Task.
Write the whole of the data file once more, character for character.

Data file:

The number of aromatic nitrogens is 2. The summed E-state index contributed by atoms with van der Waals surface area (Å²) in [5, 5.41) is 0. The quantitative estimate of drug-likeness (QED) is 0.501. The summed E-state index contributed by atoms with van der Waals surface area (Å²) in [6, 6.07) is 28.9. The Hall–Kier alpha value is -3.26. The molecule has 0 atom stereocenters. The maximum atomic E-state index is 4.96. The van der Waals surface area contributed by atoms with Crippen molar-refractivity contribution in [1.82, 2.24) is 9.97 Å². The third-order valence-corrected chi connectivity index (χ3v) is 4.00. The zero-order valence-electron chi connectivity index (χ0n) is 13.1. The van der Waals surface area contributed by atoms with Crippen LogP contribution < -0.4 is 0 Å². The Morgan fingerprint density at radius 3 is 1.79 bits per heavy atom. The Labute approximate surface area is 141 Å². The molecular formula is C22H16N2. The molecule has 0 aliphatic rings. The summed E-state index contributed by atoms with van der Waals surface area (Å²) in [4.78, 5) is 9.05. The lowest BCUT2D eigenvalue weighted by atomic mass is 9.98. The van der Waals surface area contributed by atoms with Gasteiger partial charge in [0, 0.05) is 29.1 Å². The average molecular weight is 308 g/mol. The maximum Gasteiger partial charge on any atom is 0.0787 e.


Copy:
The number of aromatic nitrogens is 2. The summed E-state index contributed by atoms with van der Waals surface area (Å²) in [5, 5.41) is 0. The quantitative estimate of drug-likeness (QED) is 0.501. The summed E-state index contributed by atoms with van der Waals surface area (Å²) in [6, 6.07) is 28.9. The Hall–Kier alpha value is -3.26. The molecule has 0 atom stereocenters. The maximum atomic E-state index is 4.96. The van der Waals surface area contributed by atoms with Crippen molar-refractivity contribution in [1.82, 2.24) is 9.97 Å². The third-order valence-corrected chi connectivity index (χ3v) is 4.00. The zero-order valence-electron chi connectivity index (χ0n) is 13.1. The van der Waals surface area contributed by atoms with Crippen LogP contribution < -0.4 is 0 Å². The Morgan fingerprint density at radius 3 is 1.79 bits per heavy atom. The Labute approximate surface area is 141 Å². The molecular formula is C22H16N2. The molecule has 0 aliphatic rings. The summed E-state index contributed by atoms with van der Waals surface area (Å²) in [4.78, 5) is 9.05. The lowest BCUT2D eigenvalue weighted by atomic mass is 9.98. The van der Waals surface area contributed by atoms with Gasteiger partial charge in [0, 0.05) is 29.1 Å². The average molecular weight is 308 g/mol. The maximum Gasteiger partial charge on any atom is 0.0787 e.